Customer Review

4 of 5 people found the following review helpful
5.0 out of 5 stars An absolutely brilliant horror movie, 4 Feb. 2003
This review is from: Asylum [DVD] [1972] (DVD)
As one who has often panned for gold in the stream of little-known horror delights, I have discovered much more fool’s gold than gold dust, but Asylum is a magnificent gold nugget. Produced by Amicus, the British equivalent of Hammer Studios, this classic film features a remarkable cast bringing to life a compelling, delightfully shocking tale which comes straight from the pen of none other than Robert Bloch. I think the whole idea of the movie is brilliant, especially the way everything is put together, meshing four largely unrelated tales into one overall and amazingly successful story. We begin with Dr. Martin’s arrival at the asylum in pursuit of a position. He is surprised to learn that Dr. Styles, the asylum director and the man he expected to speak with about the job, is now one of the incurably insane inmates housed upstairs. Dr. Rutherford is willing to hire Dr. Martin, but only if he passes a certain test. There are four inmates upstairs, and he must determine which one is actually Dr. Styles (who has assumed a brand new identity for himself). As Dr. Martin makes the rounds, accompanied by the doctor posted upstairs, we are presented with each individual’s story as to how they came to be institutionalized.
The first story, that of Bonnie, is a wholly remarkable one. Her lover, having finally agreed to kill his divorce-denying wife and run off with her, chops his wife into several pieces and stows everything in the freezer, including her voodoo-ish protective bracelet He is quite shocked shortly thereafter to see the head, wrapped in butcher’s paper, roll into view upstairs, and he is even more surprised by what happens next. When Bonnie arrives, she finds herself menaced and attacked by the separate body parts of the seemingly undead murdered woman. Next we have the story of Bruno the tailor. Facing economic ruin, he is offered two hundred pounds to make a suit for a rather strange gentleman named Mr. Smith (played magnificently by Peter Cushing). The suit must be created under the unusual conditions specified by the customer and must be made from the remarkable fabric Smith has provided Bruno. This metallic, strangely glittering coat is actually an instrument of magic, Bruno finds out upon delivering it. Supposedly it has the power to give or restore life to whoever wears it. Cushing’s performance helps make this the strongest of the four stories, in my opinion. Next up is Barbara, who denies having committed the murders that resulted in her institutionalization. It was her friend Lucy, she says. The story plays pretty well until the end, when whatever mystery lingered concerning the truth about Lucy is rather unnecessarily done away with. Finally, we have Dr. Baron, maker of robotic men; actually, he says, the creatures are quite human on the inside, and he claims to have the power to will his own mind into one such creation and essentially make it come alive with his own consciousness. This tale has its weaknesses, but its effect on Dr. Martin is profound and sets in motion the thrilling conclusion of the movie. This conclusion, I must say, is remarkably good, treating me to a wonderful surprise and devilishly good twist.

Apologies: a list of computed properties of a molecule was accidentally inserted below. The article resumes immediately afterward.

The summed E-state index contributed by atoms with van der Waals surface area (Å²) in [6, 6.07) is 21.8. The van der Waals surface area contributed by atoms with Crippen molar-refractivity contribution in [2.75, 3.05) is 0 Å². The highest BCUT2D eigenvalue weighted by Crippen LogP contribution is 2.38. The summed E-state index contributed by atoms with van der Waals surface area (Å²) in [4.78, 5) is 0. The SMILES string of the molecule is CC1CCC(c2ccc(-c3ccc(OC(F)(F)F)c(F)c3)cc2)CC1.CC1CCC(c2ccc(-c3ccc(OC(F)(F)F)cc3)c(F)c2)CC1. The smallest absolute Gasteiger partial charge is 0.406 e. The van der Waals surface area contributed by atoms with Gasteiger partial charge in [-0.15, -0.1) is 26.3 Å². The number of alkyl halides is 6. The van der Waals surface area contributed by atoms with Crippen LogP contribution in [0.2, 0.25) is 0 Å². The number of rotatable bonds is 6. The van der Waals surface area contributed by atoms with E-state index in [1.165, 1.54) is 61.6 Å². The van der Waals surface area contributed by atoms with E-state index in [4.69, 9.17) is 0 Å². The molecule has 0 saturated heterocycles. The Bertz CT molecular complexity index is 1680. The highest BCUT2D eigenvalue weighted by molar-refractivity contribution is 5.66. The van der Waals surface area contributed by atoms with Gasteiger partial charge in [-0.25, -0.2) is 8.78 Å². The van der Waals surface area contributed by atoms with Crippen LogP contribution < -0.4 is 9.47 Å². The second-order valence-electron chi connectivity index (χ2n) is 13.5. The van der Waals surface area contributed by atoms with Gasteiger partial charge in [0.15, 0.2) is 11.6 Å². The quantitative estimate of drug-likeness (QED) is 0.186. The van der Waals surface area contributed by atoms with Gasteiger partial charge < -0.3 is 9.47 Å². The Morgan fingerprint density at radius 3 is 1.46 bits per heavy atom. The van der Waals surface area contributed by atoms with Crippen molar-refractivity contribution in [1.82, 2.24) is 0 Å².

The plot of Asylum does have a weakness or two in it, but the film’s overall effect on the viewer is so gripping that minor questions cease to matter very much. Frankly, I have never seen an anthologized movie such as this succeed so well. Few movies can combine separate tales and succeed as a unified whole, but Asylum accomplishes this feat quite easily. This is an intelligent horror movie that fans of the genre can point to with great pride.
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Initial post: 4 Apr 2010 21:07:48 BDT
M. A. Coyle says:
Both Hammer and Amicus were British.
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